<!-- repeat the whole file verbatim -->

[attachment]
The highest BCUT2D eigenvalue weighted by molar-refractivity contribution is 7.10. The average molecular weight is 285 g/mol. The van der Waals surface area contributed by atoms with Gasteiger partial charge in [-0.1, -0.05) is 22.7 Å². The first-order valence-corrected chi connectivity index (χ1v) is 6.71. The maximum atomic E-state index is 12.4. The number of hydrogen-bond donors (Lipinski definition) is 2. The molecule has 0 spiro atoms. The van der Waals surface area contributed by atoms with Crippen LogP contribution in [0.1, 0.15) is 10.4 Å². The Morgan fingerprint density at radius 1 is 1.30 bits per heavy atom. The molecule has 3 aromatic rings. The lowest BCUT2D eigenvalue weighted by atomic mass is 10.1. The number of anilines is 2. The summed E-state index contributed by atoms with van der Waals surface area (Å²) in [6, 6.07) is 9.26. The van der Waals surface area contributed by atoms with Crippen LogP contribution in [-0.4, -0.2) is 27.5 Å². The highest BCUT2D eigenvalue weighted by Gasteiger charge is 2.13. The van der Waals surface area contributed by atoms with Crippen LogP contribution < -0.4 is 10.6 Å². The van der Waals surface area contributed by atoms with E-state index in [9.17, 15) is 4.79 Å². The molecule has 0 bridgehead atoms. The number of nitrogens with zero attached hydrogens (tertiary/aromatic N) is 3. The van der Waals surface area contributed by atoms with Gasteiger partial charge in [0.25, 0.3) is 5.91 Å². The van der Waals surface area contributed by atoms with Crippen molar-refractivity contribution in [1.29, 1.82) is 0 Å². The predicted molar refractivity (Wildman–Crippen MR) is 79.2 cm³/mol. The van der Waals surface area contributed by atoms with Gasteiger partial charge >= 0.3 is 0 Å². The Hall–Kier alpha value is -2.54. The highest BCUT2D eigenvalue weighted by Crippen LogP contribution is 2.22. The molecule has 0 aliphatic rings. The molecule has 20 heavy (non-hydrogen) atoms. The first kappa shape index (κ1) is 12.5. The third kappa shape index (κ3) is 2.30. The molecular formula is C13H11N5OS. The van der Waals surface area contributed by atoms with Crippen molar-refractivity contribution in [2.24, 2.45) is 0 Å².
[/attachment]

The highest BCUT2D eigenvalue weighted by molar-refractivity contribution is 7.10. The average molecular weight is 285 g/mol. The van der Waals surface area contributed by atoms with Gasteiger partial charge in [-0.1, -0.05) is 22.7 Å². The first-order valence-corrected chi connectivity index (χ1v) is 6.71. The maximum atomic E-state index is 12.4. The number of hydrogen-bond donors (Lipinski definition) is 2. The molecule has 0 spiro atoms. The van der Waals surface area contributed by atoms with Crippen LogP contribution in [0.1, 0.15) is 10.4 Å². The Morgan fingerprint density at radius 1 is 1.30 bits per heavy atom. The molecule has 3 aromatic rings. The lowest BCUT2D eigenvalue weighted by atomic mass is 10.1. The number of anilines is 2. The summed E-state index contributed by atoms with van der Waals surface area (Å²) in [6, 6.07) is 9.26. The van der Waals surface area contributed by atoms with Crippen LogP contribution in [-0.4, -0.2) is 27.5 Å². The highest BCUT2D eigenvalue weighted by Gasteiger charge is 2.13. The van der Waals surface area contributed by atoms with Crippen LogP contribution < -0.4 is 10.6 Å². The van der Waals surface area contributed by atoms with E-state index in [9.17, 15) is 4.79 Å². The molecule has 0 bridgehead atoms. The number of nitrogens with zero attached hydrogens (tertiary/aromatic N) is 3. The van der Waals surface area contributed by atoms with Gasteiger partial charge in [0.25, 0.3) is 5.91 Å². The van der Waals surface area contributed by atoms with Crippen molar-refractivity contribution in [1.29, 1.82) is 0 Å². The predicted molar refractivity (Wildman–Crippen MR) is 79.2 cm³/mol. The van der Waals surface area contributed by atoms with Gasteiger partial charge >= 0.3 is 0 Å². The Hall–Kier alpha value is -2.54. The highest BCUT2D eigenvalue weighted by Crippen LogP contribution is 2.22. The molecule has 0 aliphatic rings. The molecule has 20 heavy (non-hydrogen) atoms. The first kappa shape index (κ1) is 12.5. The third kappa shape index (κ3) is 2.30. The molecular formula is C13H11N5OS. The van der Waals surface area contributed by atoms with Crippen molar-refractivity contribution in [2.24, 2.45) is 0 Å².